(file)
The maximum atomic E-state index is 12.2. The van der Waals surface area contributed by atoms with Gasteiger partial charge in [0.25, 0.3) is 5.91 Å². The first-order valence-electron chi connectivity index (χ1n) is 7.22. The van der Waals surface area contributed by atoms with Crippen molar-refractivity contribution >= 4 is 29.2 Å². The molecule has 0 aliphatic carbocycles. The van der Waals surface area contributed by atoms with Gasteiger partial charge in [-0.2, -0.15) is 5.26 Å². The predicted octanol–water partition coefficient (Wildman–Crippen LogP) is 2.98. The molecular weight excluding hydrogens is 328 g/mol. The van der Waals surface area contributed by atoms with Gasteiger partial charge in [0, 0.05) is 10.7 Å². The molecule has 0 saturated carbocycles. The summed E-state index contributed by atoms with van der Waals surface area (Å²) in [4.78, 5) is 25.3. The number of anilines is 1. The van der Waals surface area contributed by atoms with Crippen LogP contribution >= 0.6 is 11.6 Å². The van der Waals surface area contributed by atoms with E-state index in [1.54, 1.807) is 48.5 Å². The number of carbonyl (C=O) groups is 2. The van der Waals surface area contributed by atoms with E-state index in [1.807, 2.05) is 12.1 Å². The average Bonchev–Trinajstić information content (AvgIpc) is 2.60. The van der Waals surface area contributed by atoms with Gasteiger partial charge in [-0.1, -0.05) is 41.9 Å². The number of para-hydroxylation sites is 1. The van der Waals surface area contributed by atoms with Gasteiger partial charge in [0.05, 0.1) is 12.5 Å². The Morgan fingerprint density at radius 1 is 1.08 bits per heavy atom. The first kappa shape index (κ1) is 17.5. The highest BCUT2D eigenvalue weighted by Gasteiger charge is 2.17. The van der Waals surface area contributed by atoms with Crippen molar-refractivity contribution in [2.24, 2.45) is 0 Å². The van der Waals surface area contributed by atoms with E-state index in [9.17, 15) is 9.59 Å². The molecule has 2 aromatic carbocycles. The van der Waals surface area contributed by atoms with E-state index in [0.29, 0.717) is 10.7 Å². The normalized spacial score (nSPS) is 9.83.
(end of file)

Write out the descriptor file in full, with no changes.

The maximum atomic E-state index is 12.2. The van der Waals surface area contributed by atoms with Gasteiger partial charge in [0.25, 0.3) is 5.91 Å². The first-order valence-electron chi connectivity index (χ1n) is 7.22. The van der Waals surface area contributed by atoms with Crippen molar-refractivity contribution >= 4 is 29.2 Å². The molecule has 0 aliphatic carbocycles. The van der Waals surface area contributed by atoms with Gasteiger partial charge in [-0.2, -0.15) is 5.26 Å². The predicted octanol–water partition coefficient (Wildman–Crippen LogP) is 2.98. The molecular weight excluding hydrogens is 328 g/mol. The van der Waals surface area contributed by atoms with Gasteiger partial charge in [0, 0.05) is 10.7 Å². The molecule has 0 saturated carbocycles. The summed E-state index contributed by atoms with van der Waals surface area (Å²) in [4.78, 5) is 25.3. The number of anilines is 1. The van der Waals surface area contributed by atoms with Crippen LogP contribution >= 0.6 is 11.6 Å². The van der Waals surface area contributed by atoms with E-state index in [1.54, 1.807) is 48.5 Å². The number of carbonyl (C=O) groups is 2. The van der Waals surface area contributed by atoms with E-state index in [1.807, 2.05) is 12.1 Å². The average Bonchev–Trinajstić information content (AvgIpc) is 2.60. The van der Waals surface area contributed by atoms with Gasteiger partial charge in [-0.1, -0.05) is 41.9 Å². The number of para-hydroxylation sites is 1. The van der Waals surface area contributed by atoms with Gasteiger partial charge in [0.05, 0.1) is 12.5 Å². The Morgan fingerprint density at radius 1 is 1.08 bits per heavy atom. The first kappa shape index (κ1) is 17.5. The highest BCUT2D eigenvalue weighted by Gasteiger charge is 2.17. The van der Waals surface area contributed by atoms with Crippen molar-refractivity contribution in [2.24, 2.45) is 0 Å². The van der Waals surface area contributed by atoms with E-state index in [9.17, 15) is 9.59 Å². The molecule has 2 aromatic carbocycles. The van der Waals surface area contributed by atoms with E-state index in [0.29, 0.717) is 10.7 Å². The normalized spacial score (nSPS) is 9.83.